September 27, 2013

Study Abroad: Life in Shanghai as a Global MBA Student

When I found out I was going to be part of the first batch of Global MBA students at Weatherhead School of Management, I was over the moon. What an exciting opportunity to experience three vastly different cultures, study at three well-established, top-notch universities and live in three amazing countries (China, India and US).

So how does one prepare for this kind of challenge?

First of all, how does one pack? The international office at Weatherhead told us it would be difficult to find certain items such as deodorant, shampoo and other hygienic products. While it is true that you can’t find these things in the smaller supermarket, there is a surprising number of international supermarkets in Shanghai where you can find all of these products. So while it does take a little more effort, you can find all your favorite products here. The challenge is to know exactly what you are buying, since everything is written in Chinese. In my first week here, I wanted to buy body lotion but ended up with shower gel. All you can do is laugh about it.

Before I left, I thought doing research on the three countries and getting as much information as possible would best prepare me. I was wrong.  Being informed helps a lot, but it doesn’t avoid certain challenges such as culture shock. Most of the information that you find online is about the big culture differences. One could even say that they promote stereotypes, for example that Chinese restaurants are not as hygienic as western ones. While this is true in some cases, it’s definitely not true as a general statement.  We have found some amazing restaurants here!

What I was not prepared for are the different culture shocks that I would be experiencing. Not only do you have to adapt to living in Shanghai; a new environment where you can’t understand or speak the language, you also have to adapt to the different cultures within the Global MBA group.

The Global MBA class consists of Chinese and Indian students, and the American cohort of which one student is from Iran and one student is from Belgium. This makes the classroom experience very interesting since we all have a different perspective on business. It also makes it challenging at times. We all have different styles of learning and communicating in class and frustrations can arise. The Indian students are very outspoken. They tend to raise their hands a lot in class, and they ask a lot of questions. I can tell that our Chinese professors are not used to that. They like to get on with the class and finish the slides in a timely manner. The Chinese students are much less outspoken. They tend to ask questions after class directly to the professor. What I have heard about the American students is that we are very polite in asking our questions. So you can see how even a simple thing such as asking questions in class can cause frustration. I have found that humor helps in a lot of these situations. We laugh when yet another Indian raises their hand for the umpteenth time.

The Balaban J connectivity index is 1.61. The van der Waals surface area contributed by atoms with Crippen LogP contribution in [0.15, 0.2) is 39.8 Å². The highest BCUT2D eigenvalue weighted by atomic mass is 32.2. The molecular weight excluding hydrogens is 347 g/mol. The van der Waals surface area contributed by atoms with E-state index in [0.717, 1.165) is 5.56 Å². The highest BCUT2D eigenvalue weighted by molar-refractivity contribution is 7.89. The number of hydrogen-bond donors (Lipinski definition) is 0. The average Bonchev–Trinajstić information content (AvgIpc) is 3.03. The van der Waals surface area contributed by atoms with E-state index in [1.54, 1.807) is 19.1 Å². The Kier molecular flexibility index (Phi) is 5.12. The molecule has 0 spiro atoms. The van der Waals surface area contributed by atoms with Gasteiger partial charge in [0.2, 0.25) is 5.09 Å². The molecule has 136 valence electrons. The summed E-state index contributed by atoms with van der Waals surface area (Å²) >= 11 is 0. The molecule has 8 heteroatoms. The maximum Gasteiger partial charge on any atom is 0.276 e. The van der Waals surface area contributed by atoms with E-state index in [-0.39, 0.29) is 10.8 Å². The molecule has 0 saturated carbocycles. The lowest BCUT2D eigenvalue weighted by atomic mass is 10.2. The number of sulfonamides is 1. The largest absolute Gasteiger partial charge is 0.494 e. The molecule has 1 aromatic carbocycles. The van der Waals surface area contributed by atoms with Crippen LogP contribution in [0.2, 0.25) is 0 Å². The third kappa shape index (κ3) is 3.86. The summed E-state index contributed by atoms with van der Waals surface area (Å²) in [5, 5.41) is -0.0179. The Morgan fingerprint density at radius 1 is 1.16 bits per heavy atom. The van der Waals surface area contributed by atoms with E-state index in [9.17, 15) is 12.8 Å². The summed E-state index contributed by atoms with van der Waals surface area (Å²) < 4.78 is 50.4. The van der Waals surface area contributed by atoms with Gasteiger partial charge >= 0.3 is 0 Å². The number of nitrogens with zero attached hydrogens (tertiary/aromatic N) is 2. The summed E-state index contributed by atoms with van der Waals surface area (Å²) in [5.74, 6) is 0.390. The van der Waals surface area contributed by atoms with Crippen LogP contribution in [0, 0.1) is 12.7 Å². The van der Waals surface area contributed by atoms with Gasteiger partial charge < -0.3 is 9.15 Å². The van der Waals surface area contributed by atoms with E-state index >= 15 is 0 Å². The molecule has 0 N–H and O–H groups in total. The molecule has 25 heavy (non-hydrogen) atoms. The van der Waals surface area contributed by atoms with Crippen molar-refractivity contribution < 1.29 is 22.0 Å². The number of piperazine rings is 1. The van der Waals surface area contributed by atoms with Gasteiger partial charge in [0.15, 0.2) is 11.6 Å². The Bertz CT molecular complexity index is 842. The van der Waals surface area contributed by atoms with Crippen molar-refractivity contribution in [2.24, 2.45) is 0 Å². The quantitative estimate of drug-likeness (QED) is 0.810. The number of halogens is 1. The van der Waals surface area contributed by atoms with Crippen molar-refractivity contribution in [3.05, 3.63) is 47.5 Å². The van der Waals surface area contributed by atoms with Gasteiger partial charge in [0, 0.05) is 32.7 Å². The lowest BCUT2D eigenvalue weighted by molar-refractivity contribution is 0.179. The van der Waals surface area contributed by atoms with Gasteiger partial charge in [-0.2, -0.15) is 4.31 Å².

Luckily, we had Prof. Tony Lingham’s leadership class during our first week in Shanghai. We got to know each other pretty quickly, and he helped us with finding common traits among all of us, regardless of our culture. That helped us overcome the many cultural differences. We were divided into groups according to our learning styles. Learning styles are indicative of how we interpret tasks, how we learn and how we achieve our goals. For example, just knowing that your Indian classmate needs a lot of details and information before he will even begin the assignment helps a lot with your tolerance level towards him. It also clarifies that some frustrations aren’t culture related. In the beginning, I assumed that all of the Indian students had the same learning style since their behavior in class is so similar to each other's, but the opposite was true. Professor Lingham taught us to work together with all learning styles regardless of identity and culture.

I started thinking about how one can prepare for culture shock. After all, I will be facing this all over again when we go to XLRI in Jamshedpur, India. Will I face the same challenges as here? Will I have to re-adapt to being in such a multicultural group after spending one month away from them?

What I have learned is that you can’t avoid culture shock. That doesn’t mean you that can’t learn how to deal with it.  I found that writing down my frustrations and the different ways of how I dealt with them helps. I plan on re-reading my notes when I go to India, that way I will remember what went through my head during my first few weeks in Shanghai, and how I adapted. Another coping mechanism is talking to my classmates. Dealing with culture shock is easier when you can talk about it with people that share the same situation.

A big factor that contributes to culture shock and being homesick is food. Chinese food is so different from American food. I found that that was the first thing that I started to miss. Luckily there are many solutions to this problem. There are websites where you can order Western food, and there is even a Western restaurant very close to campus that serves delicious spaghetti!


Our experience in Shanghai has been amazing so far. It hasn’t been without challenges, but I also see myself growing as I strive to overcome them. I can also see my classmates grow with me. I am excited to see where this journey will take us!


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Catherine Van Ryckeghem, Global MBA '15, Global MBA Contributor


Catherine Van Ryckeghem is a first year Global MBA student at Weatherhead School of Management. She is currently studying in Shanghai China as part of her two-year program.

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